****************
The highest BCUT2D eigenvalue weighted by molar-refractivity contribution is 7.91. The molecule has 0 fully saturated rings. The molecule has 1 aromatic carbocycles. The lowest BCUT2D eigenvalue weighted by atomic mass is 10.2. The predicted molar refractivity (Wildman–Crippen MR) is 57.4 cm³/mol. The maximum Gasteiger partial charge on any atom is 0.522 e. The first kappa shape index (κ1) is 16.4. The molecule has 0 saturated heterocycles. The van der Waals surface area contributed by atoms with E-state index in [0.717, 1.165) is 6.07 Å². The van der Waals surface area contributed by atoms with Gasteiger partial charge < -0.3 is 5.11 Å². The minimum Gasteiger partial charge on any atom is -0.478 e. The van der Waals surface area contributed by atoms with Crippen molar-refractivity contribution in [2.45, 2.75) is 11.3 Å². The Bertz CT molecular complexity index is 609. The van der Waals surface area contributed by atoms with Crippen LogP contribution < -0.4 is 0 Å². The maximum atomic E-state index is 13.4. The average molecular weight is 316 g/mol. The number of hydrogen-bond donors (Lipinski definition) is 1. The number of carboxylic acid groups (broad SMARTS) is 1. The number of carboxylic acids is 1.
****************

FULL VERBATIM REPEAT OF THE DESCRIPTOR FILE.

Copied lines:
The highest BCUT2D eigenvalue weighted by molar-refractivity contribution is 7.91. The molecule has 0 fully saturated rings. The molecule has 1 aromatic carbocycles. The lowest BCUT2D eigenvalue weighted by atomic mass is 10.2. The predicted molar refractivity (Wildman–Crippen MR) is 57.4 cm³/mol. The maximum Gasteiger partial charge on any atom is 0.522 e. The first kappa shape index (κ1) is 16.4. The molecule has 0 saturated heterocycles. The van der Waals surface area contributed by atoms with E-state index in [0.717, 1.165) is 6.07 Å². The van der Waals surface area contributed by atoms with Gasteiger partial charge < -0.3 is 5.11 Å². The minimum Gasteiger partial charge on any atom is -0.478 e. The van der Waals surface area contributed by atoms with Crippen molar-refractivity contribution in [2.45, 2.75) is 11.3 Å². The Bertz CT molecular complexity index is 609. The van der Waals surface area contributed by atoms with Crippen LogP contribution < -0.4 is 0 Å². The maximum atomic E-state index is 13.4. The average molecular weight is 316 g/mol. The number of hydrogen-bond donors (Lipinski definition) is 1. The number of carboxylic acid groups (broad SMARTS) is 1. The number of carboxylic acids is 1.